TOKYO, (Reuters) - Running out of tools to battle external headwinds, the Bank of Japan has opted to set a yield curve control - an idea it has long discussed internally as a future option, but which was considered controversial and technically challenging.
The decision announced on Wednesday (Full Story) was a compromise to ensure there was something for everyone in a fragmented nine-member board - except for two outliers deemed impossible to convince - said people familiar with the BOJ's thinking.
It also suggested that Governor Haruhiko Kuroda no longer had the ammunition to deploy another "bazooka" stimulus and so was shifting the policy framework from shock therapy to one better suited for a long battle against deflation, they said.
"This is clearly a change to prepare for a long-term battle to hit the price target," one source said on condition of anonymity. "It's a modification to make the BOJ's policy framework more sustainable."
The main purpose of the policy overhaul was to abandon the base money target - a symbol of Kuroda's signature "quantitative and qualitative easing" (QQE) programme - in a face-saving way that does not give markets the impression it was withdrawing stimulus.
The target, under which the BOJ pledged to print money at an annual pace of 80 trillion yen, was forcing it to gobble up bonds at an unsustainable pace even as it failed to accelerate inflation to a 2 percent target.
"The idea of conducting a comprehensive assessment was really about ditching the base money target," said another source. "It's tricky, but do-able."
Abandoning the base money target would make the BOJ's bond buying more flexible and open up new options, including setting a long-term interest rate target.
Setting a yield curve target has been among the preferred options for BOJ bureaucrats drafting monetary policy. Supporters say it's an easier step than forcefully crushing yields by buying huge amounts of bonds.
The challenge was to decide which zone of the curve to target, and explain what the desirable yield curve would look like.
After much debate, the bank opted to target 10-year bond yields because of its domestic benchmark status. Instead of setting an explicit cap across the curve, the BOJ would push down short- to medium-term borrowing costs while allowing for a natural rise in super-long yields.
That would address some concerns held by BOJ officials, and shared by Prime Minister Shinzo Abe's administration, over what they saw as an excessive flattening of the bond yield curve that could squeeze financial institutions' already thin margins.
"The BOJ was gradually shifting its focus on the interest rate element of its stimulus," said a third source. "Among the options, topping up bond buying was now the lowest on the list."
CONVINCING THE REFLATIONISTS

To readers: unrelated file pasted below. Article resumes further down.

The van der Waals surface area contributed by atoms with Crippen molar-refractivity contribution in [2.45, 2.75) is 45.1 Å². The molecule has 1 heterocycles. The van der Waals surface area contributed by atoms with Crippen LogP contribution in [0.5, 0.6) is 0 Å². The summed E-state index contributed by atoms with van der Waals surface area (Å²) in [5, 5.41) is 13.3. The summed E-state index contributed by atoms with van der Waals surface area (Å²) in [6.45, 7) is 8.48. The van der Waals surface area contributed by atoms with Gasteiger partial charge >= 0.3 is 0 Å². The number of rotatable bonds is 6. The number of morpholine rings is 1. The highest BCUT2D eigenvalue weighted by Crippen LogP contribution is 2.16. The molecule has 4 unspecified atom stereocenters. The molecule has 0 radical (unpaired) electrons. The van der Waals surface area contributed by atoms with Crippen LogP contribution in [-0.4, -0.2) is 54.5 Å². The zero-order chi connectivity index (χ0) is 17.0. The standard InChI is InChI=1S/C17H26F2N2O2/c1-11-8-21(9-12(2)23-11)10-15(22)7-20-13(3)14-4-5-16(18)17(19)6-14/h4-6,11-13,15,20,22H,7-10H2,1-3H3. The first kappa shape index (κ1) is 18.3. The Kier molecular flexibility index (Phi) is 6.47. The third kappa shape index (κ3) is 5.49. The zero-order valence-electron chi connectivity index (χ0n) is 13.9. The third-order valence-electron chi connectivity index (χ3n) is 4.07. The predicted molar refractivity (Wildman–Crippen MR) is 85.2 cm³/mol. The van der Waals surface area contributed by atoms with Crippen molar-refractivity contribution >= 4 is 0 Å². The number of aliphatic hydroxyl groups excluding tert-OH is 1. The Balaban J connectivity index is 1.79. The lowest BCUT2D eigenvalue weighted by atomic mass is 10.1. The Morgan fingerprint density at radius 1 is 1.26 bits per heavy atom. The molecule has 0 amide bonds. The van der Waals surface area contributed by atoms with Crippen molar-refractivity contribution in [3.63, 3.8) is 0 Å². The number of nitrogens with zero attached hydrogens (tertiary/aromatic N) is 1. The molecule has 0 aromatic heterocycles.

Kuroda initially preached the benefits of expanding base money, but gradually backed away and sided with those wanting to overhaul the huge asset-buying programme.
A former top currency diplomat, Kuroda's priority was to halt unwelcome yen gains that would hurt Japan's export reliant economy, sources say. With the BOJ's bond buying reaching its limits, guiding yields lower through direct rate targets appeared a more preferable approach.
Policymakers who work for Kuroda say he is a pragmatist open to new ideas and willing to be flexible on policy. "If he sees benefits in changing things, he'll do so without hesitation," said one official. "He doesn't like making excuses."
In a speech two weeks ago, Kuroda emphasised how the BOJ's policies were pushing down real interest rates. He did not mention the base money target.
In a departure from his earlier approach, he told reporters on Wednesday: "In the short-term, there isn't a clear link between the base money target and inflation expectations."
The challenge was to convince Deputy Governor Kikuo Iwata, a former academic who introduced the idea of setting the base money target, and has insisted that expanding base money was effective in heightening inflation expectations.
Two more board members favoured focusing on the effect of expanding base money in pushing up prices and spurring public expectations that inflation will accelerate. But those backing heavy money printing didn't insist on keeping the base money target, as long as the BOJ kept up the pace of printing money and buying assets, the sources said.
In a likely compromise, the BOJ pledged to keep buying bonds at the current pace even after abandoning the target, and leave base money expansion among future easing options.
Kuroda could count on the support of Hiroshi Nakaso, the other deputy governor, and two other swing voters appeared to have no strong views on ditching the base money target, as long as the bank's ultra-easy policy was in place.
Former market economists Takehiro Sato and Takahide Kiuchi, consistent dissenters to recent easing proposals, were sidelined from the start. As expected, they voted against the shift, warning it would hurt financial intermediation.
While Kuroda sought to dispel market concerns he was running out of policy ammunition, he acknowledged the BOJ was buying bonds in huge amounts, and could slow the pace of purchases.
"With the new framework, the BOJ probably won't use its easing tools so frequently," said a source. "It will probably use it only in the event of a severe yen spike."